Novice attempting product photography

Discussion in 'Photography Beginners' Forum' started by gossamer, Jun 26, 2017.

  1. gossamer

    gossamer TPF Noob!

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    Hi, I'm not a complete novice, but I've never done product photography in a professional setting before.

    I have a D500 with a 24-70mm and a 70-200mm, and one SB700 and have been referred by a friend to a pet products company to update their product line. This means taking pictures of dog collars, plastic bones, fish supplies, etc.

    The location is in their warehouse. I don't have all the details yet, but they apparently have an existing set-up from their previous effort at doing this. They now want to get someone with more experience, yikes. I'm going to get a few pictures of what the environment looks like, although I don't expect they have much on site.

    Of course there's so much that's subjective here - level of experience, I believe I have the ability to do this, but have a few questions.

    - Is it appropriate to ask for a budget first? I realize this is often times tough, but it would be good to have an idea of how to frame this whole thing - are they looking to just get something done, or do they want a more thorough job? Do you charge by the picture? How do you charge?

    - Is the 24-70mm suitable for this? It's a warehouse setting, with "just straightforward product shots on white background", I'm told. There's a Tamron 90mm macro that I thought might be helpful, but I don't imagine it's necessary.

    - Any youtube videos you can recommend for product photography tips? They're existing product shots are really quite basic. No shadows, just a picture taken straight on.

    - Should I invest in a lightbox and some additional SB700s? Maybe some contractor lights with LED "daylight" bulbs would suffice?

    - How long would you expect it to take for 150 products? Of course it depends on experience, etc, but as a general guide, would it be best to allocate a full day?

    - There will also be post-processing involved, to make sure the white balance, color, size, etc, are correct. Do you charge by the picture?

    - Do you have a contract? Do you get a deposit? Do you make them sign something other than an agreement to pay for the work? Would you try to get involved in an agreement for ongoing work to update the photos?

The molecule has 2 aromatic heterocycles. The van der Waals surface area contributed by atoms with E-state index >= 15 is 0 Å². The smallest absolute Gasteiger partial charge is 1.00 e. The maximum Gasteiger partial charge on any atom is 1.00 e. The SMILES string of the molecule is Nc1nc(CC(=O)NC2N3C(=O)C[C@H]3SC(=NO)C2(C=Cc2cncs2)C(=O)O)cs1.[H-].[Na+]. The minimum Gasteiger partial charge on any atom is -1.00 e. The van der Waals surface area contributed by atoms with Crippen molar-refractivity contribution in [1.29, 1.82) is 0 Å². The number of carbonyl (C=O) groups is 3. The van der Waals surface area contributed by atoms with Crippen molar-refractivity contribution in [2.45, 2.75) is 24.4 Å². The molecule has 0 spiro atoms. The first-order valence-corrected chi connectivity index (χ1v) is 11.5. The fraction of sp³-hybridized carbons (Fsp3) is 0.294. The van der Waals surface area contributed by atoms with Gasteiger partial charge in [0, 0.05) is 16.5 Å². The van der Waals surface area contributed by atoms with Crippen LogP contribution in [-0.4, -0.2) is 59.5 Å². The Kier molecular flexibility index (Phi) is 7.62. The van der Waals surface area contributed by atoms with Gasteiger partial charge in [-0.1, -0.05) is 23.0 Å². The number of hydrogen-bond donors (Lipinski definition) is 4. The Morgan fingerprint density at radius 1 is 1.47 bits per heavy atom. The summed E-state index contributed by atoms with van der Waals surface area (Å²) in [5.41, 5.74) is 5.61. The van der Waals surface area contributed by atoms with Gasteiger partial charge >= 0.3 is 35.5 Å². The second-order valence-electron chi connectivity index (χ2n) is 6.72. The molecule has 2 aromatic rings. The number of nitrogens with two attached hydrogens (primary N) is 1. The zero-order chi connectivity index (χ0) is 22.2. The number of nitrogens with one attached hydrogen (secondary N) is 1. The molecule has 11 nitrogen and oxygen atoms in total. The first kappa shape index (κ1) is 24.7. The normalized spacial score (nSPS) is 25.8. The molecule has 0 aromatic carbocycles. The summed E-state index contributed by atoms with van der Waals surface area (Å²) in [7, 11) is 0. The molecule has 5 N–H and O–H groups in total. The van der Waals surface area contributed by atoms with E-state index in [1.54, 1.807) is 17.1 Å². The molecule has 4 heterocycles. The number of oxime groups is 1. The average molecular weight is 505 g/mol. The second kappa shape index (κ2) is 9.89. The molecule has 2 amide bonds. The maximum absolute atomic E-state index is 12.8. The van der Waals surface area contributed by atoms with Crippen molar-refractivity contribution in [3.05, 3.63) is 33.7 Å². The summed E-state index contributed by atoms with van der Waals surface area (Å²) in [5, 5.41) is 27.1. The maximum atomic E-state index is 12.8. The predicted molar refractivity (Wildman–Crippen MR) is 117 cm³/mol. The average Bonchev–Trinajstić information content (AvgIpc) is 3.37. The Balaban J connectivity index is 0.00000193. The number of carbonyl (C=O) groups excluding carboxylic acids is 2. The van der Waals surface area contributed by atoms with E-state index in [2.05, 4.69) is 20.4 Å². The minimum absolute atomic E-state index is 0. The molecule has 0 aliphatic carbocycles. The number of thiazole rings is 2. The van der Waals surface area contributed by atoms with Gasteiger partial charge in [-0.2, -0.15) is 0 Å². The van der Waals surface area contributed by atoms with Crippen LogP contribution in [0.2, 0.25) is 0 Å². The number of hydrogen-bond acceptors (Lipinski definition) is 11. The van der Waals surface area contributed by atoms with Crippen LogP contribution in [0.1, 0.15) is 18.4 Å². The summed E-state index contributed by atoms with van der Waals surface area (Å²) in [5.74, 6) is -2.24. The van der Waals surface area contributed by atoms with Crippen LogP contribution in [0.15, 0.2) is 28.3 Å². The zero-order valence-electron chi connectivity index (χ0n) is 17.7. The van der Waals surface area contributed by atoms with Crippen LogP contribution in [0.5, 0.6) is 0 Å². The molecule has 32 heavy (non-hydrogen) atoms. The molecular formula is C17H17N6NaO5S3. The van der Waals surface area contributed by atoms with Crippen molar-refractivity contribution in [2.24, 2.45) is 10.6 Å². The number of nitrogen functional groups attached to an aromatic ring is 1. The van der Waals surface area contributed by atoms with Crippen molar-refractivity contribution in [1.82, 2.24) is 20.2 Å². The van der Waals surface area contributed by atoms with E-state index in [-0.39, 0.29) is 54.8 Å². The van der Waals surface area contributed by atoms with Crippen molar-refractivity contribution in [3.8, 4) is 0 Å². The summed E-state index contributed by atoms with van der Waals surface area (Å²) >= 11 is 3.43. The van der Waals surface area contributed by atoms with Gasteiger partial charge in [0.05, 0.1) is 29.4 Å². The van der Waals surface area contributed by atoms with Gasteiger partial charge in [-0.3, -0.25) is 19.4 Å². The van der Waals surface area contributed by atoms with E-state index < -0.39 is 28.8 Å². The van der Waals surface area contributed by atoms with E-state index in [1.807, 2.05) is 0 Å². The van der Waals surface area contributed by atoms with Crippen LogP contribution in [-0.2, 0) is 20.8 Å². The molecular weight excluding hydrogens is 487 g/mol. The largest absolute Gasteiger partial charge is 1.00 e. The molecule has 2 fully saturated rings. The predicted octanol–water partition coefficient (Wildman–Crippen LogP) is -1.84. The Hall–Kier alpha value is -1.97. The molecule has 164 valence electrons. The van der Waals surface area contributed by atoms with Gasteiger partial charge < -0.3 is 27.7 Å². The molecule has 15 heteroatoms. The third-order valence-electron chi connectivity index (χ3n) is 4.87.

I'd really appreciate your input.


     
  2. tirediron

    tirediron Watch the Birdy! Staff Member Supporting Member

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    These days, I would ALWAYS ask for a budget before anything else. If you're expecting $10 and item, and they're planning on $2, it's best to know before hand and save yourself a LOT of time and trouble setting up the shoot.

    I would charge straight time on this, and estimate it at two full days.

    The 24-70 might not be my first choice, but it's certainly adequate for the task.

    There are thousands; watch a bunch of 'em.

    Do you mean a light tent or a soft box (two VERY different animals)? For lighting I would want four lights, two medium umbrellas for the background and two small (24") soft boxes for the product. Of course you'll need triggers, light stands, etc.

    I would plan on five minutes per item; some will take a <1 minute, some, especially if they're highly reflective, irregularly shaped, etc, might take 10-15 minutes.

    Post-processing should be included in your price; you're charging (or should be) for a finished product.

    I would definitely have an agreement signed in advance that confirmed the price, usage limitation, etc. I would hope that my work would be all that was needed for follow-on work.
     
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  3. DGMPhotography

    DGMPhotography Been spending a lot of time on here!

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    ^ what John said.

    Always have a contract. Deposit is up to you. I usually do 10% or $75, whichever is higher, for stuff like this. You should have at least two lights. When I do product shots, I use three lights. One above filling the scene, one key, and one fill. But four would be ever better to make sure the background is even.
     
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  4. gossamer

    gossamer TPF Noob!

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    Do you have any suggestions for a contract? Do you know where I can find a boilerplate to start?

    Do you have a lens recommendation, at least to give me something to think about?

    I have a budget for lights. This will definitely be a trial by fire for me, but I know I can do it.

    The products are very small - dog toys, collars, etc. I was assuming the products would be laying on a white table with the camera on a tripod above.

    I was otherwise thinking the products could be placed in a lightbox, maybe something like this, then shoot with an on-camera flash:
    http://magazine3.com/web/wp-content/uploads/2012/07/lightbox.jpg
     
  5. DGMPhotography

    DGMPhotography Been spending a lot of time on here!

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    Look online and there are plenty of contract templates available.

    I generally use my 50mm f/1.8 for just about everything. You're shooting on a crop sensor, so I think around 50mm would be good for you. Around 80 is the sweet spot to avoid distortion. Though it depends on the lens.